Restraining Order

After Joe confronts Beth and she calls for help, Joe is taken to a police station where in addition to the block, he now has a GPS-informed restraining order against him.

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To confirm the order, Joe has to sign is name to a paper and then press his thumbprints into rectangles along the bottom. The design of the form is well done, with a clearly indicated spot for his signature, and large touch areas in which he might place his thumbs for his thumbprints to be read.

A scary thing in the interface is that the text of what he’s signing is still appearing while he’s providing his thumbprints. Of course the page could be on a loop that erases and redisplays the text repeatedly for emphasis. But, if it was really downloading and displaying it for the first time to draw his attention, then he has provided his signature and thumbprints too early. He doesn’t yet know what he’s signing.

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Government agencies work like this all the time and citizens comply because they have no choice. But ideally, if he tried to sign or place his thumbprints before seeing all the text of what he’s signing, it would be better for the interface to reject his signature with a note that he needs to finish reading the text before he can confirm he has read and understands it. Otherwise, if the data shows that he authenticated it before the text appeared, I’d say he had a pretty good case to challenge the order in court.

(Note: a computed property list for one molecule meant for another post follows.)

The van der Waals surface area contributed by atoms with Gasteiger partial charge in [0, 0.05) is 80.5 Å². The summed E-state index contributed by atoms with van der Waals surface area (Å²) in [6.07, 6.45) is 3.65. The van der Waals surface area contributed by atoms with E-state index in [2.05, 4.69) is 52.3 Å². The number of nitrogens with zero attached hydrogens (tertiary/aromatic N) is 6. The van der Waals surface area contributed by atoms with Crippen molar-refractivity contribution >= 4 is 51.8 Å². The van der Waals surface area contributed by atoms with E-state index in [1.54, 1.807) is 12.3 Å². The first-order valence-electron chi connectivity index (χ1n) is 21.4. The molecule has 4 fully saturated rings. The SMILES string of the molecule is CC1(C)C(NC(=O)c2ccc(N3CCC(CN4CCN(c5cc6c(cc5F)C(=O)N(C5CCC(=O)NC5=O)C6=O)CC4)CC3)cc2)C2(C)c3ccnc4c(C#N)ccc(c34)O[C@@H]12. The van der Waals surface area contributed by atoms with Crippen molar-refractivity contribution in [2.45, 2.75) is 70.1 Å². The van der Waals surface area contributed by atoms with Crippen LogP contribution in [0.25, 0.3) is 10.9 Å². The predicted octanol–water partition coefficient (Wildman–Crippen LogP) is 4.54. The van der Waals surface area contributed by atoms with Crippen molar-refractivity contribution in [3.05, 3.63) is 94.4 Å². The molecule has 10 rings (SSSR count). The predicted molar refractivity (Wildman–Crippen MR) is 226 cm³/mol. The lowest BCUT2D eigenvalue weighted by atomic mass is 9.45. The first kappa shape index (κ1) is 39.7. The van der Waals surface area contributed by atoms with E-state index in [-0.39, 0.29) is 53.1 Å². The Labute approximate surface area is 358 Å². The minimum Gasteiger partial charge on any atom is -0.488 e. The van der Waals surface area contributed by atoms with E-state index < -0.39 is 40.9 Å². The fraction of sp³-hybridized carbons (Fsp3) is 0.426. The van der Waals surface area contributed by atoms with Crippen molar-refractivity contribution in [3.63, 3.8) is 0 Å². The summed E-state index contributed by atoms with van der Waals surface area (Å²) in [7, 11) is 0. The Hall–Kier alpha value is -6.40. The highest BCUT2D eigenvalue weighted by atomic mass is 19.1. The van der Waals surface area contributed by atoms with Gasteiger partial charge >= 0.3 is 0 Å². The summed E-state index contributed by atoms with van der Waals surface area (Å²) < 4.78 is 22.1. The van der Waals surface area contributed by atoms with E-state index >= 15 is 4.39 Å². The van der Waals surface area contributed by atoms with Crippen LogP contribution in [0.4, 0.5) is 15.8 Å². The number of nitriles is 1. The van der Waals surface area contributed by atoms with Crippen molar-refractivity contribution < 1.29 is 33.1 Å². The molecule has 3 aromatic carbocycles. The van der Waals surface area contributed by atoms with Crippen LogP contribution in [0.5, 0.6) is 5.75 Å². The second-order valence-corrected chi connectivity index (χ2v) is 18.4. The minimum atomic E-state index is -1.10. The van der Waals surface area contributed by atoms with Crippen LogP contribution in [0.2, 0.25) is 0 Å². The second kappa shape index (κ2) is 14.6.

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Thumbpay

Biff(2015) pays for his taxi ride to the McFly household with his thumbprint. When the ride ends, a synthesized voice gives the price “one-seven-four-point-five-zero.” The taxi driver presents him with a book-sized device with the price at the top on a red 7-segment LED display. Biff presses his thumb on a reader at the bottom that glows white as it scans. When the payment is verified, the thumbprint reader and the price go dark as a sound plays like a register.

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For due diligence, let me restate: multimodal biometric or multifactor authentication is more secure.

Thumbknob

To get Jennifer into her home, the police take her to the front door of her home. They place her thumb on a small circular reader by the door. Radial LEDs circle underneath her thumb for a moment as it reads. Then a red light above the reader turns off and a green light turns on. The door unlocks and a synthesized voice says, “Welcome home, Jennifer!”

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Similarly to the Thumbdentity, a multifactor authentication would be much more secure. The McFly family is struggling, so you might expect them to have substandard technology, but that the police are using something similar casts that in doubt.

Thumbdentity

When officers Foley and Reese find the sleeping Jennifer, they thumbprint her on a wireless handheld device, and Officer Foley looks up the young girl’s information. Looking at the screen she retrieves Jennifer’(2015)’s address and age.

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Thumbprint is a fine unimodal authenticator, but much better is multimodal biometric or multifactor authenticator to be certain of identity.